There are many different kinds of thrips; some are beneficial (can you believe it?) others are not, and this post is only on the destructive kinds, that feast on rose flowers. These same thrips hurt many other plants such as impatiens, petunias, members of the cucumber family, peppers, and fruits such as grape and strawberry. These are nasty guys and considering their size (1/8-3/16″ long) they do a lot of damage, especially to rose flowers, making them unsuitable for showing.
What does thrip damage look like? Buds that fail to open and/or buds that open to deformed flowers with brown edges on the petals. The thrips use their rasping mouth parts to to dig into the bud where they feed on the tissues and juices. The juices cause the petals to stick together, ball up and fail to open. Sometimes they also enter the leaves causing them to crinkle. If you are still not sure that you have thrips, place a piece of white copy paper underneath the flower you think has thrips and shake the flower. If small tan to black specks that move fall onto the paper they are probably thrips. Every year the thrips attack the same bushes in my rose garden, usually the light colored ones, while leaving others untouched.
So, what do you do? If you want to show your roses then you have to spray with a commercial insecticide. The spray will not reverse the damage to the roses that have already succumbed to the thrips, but hopefully it will stop the thrips from doing further damage. On the other hand, if you do not show your roses and can tolerate some damage for a short time, ignore the thrips and don’t spray. As long as only the flowers are hurt, the life of the bush is not threatened. You will lose blooms but avoid pesticides that may cause harm to unintended victims. Perhaps we all need to tolerate some imperfections in order to stop damaging environment. The thrips will disappear during the summer when temperatures warm up, their damage probably does not threaten the life of your plant, and you can enjoy the flowers of the flushes during the summer on reblooming roses, so perhaps you can adjust to life with thrips. Yes, I admit, the thrips will return in the fall.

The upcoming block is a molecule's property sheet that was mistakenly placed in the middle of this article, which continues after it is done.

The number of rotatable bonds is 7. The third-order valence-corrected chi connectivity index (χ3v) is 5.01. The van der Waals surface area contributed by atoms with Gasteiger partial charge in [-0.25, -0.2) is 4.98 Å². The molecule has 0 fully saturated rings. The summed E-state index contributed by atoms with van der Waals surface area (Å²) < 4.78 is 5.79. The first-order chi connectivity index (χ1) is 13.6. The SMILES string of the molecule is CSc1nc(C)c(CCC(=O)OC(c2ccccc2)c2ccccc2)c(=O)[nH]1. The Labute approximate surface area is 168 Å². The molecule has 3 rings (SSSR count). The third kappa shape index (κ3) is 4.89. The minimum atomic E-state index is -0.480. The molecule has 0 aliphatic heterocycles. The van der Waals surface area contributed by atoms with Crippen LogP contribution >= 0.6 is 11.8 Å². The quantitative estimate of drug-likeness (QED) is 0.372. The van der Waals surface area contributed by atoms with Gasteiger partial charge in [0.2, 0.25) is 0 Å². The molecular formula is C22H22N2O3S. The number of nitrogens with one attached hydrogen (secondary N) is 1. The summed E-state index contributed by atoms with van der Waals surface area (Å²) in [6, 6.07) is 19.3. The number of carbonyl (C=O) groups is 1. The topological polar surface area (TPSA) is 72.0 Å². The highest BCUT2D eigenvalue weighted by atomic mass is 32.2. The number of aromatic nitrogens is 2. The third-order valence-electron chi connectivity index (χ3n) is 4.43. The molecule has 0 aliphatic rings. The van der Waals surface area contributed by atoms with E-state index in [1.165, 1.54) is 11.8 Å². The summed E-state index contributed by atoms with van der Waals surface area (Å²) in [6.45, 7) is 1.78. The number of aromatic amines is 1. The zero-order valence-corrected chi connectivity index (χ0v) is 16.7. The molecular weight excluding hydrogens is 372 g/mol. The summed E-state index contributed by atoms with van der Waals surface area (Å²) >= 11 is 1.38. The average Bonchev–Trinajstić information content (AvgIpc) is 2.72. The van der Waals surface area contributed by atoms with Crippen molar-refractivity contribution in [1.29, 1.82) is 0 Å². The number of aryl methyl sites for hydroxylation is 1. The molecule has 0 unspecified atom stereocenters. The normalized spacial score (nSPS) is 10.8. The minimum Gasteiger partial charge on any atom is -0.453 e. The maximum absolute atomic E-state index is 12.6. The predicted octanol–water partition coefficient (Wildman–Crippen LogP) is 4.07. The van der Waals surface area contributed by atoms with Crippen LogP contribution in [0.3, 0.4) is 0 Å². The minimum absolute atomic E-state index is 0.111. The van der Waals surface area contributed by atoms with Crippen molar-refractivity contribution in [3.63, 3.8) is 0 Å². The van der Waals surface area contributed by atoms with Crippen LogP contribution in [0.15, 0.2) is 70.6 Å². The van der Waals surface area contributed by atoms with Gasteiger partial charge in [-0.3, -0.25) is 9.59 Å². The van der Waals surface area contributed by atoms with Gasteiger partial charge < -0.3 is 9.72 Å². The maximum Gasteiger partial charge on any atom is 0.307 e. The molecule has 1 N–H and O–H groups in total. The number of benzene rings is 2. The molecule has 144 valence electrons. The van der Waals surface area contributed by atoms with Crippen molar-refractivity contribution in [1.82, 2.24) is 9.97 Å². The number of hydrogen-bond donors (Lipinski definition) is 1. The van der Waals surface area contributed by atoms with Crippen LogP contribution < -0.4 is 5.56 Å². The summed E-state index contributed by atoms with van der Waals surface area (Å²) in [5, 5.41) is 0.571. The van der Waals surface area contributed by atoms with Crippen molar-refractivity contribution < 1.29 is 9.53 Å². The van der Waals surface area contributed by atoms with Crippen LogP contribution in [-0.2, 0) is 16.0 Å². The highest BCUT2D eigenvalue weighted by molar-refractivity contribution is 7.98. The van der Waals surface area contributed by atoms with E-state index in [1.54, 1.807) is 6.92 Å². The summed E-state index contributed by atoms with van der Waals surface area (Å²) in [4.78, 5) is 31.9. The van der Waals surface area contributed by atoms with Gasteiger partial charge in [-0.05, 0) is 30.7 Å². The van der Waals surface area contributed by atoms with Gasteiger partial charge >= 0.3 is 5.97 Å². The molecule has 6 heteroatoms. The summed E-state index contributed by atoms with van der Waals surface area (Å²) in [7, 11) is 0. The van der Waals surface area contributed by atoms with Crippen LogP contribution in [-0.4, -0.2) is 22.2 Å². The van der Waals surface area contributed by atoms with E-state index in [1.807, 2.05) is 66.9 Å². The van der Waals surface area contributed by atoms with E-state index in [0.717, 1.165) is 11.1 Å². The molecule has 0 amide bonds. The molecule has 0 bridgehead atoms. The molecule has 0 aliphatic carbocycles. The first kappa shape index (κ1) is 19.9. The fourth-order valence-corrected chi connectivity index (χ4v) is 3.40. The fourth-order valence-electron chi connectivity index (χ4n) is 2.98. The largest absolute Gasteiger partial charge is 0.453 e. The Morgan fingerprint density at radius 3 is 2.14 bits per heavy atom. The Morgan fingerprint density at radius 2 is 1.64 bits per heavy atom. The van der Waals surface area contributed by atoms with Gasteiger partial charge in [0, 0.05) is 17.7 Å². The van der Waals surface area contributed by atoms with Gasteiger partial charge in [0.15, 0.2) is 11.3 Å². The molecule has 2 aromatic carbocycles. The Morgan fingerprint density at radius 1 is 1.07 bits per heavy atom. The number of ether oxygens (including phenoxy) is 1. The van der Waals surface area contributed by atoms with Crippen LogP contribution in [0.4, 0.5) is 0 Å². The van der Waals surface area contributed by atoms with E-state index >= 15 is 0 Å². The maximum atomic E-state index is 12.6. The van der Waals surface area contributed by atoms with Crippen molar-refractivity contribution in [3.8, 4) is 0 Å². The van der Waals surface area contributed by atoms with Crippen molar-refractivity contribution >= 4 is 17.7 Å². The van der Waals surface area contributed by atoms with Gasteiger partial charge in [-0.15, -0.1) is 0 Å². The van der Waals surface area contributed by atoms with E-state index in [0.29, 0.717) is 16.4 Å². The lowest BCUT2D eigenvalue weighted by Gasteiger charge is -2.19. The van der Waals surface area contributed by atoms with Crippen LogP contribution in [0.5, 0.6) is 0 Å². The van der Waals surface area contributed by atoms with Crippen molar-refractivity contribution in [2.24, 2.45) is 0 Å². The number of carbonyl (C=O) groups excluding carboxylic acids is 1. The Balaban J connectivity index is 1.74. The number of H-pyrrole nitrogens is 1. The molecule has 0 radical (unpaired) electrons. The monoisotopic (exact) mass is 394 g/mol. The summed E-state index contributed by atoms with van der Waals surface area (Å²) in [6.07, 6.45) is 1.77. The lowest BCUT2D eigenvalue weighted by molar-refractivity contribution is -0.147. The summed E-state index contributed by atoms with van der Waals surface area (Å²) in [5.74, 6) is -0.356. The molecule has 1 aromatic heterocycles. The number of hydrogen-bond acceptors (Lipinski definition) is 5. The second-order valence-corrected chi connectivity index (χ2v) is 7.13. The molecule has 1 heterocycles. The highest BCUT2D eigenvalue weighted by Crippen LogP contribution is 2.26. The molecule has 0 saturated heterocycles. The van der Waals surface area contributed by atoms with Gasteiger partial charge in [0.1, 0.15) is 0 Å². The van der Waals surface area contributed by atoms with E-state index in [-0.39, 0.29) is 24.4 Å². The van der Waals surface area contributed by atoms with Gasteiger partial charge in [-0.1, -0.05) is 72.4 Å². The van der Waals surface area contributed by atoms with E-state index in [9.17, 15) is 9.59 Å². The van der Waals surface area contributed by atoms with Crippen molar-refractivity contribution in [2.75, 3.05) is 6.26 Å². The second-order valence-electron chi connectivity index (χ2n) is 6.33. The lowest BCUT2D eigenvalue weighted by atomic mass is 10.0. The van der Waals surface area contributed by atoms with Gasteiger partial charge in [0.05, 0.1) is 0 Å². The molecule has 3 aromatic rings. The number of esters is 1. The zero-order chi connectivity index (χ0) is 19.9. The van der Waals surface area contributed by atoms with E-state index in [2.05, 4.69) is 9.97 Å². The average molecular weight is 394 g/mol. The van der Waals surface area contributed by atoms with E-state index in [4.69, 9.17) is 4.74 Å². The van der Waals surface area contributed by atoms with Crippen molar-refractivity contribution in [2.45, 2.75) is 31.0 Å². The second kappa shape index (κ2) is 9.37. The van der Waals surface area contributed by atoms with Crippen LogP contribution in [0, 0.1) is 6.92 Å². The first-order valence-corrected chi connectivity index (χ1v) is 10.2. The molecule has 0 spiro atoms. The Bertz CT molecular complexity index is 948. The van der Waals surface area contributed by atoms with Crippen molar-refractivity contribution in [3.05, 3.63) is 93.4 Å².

Selecting varieties with sepals that keep the bud covered until they open, good cultural practices, and removing flowers that are infected will all help control this pest. A systemic spray such as Orthene will give good control, preventing or reducing the problem before it gets to be a major problem. Natural predators of thrips such as lady beetles and lacewings are not usually able to handle to job.
If you have a severe infestation of thrips and you can’t stand the damage they inflict, go the insecticide route. Top mist your plants with a good insecticide every 3-4 days.
Here’s a point to ponder: the same thrips that destroy your roses prey on spider mites, another pest of roses.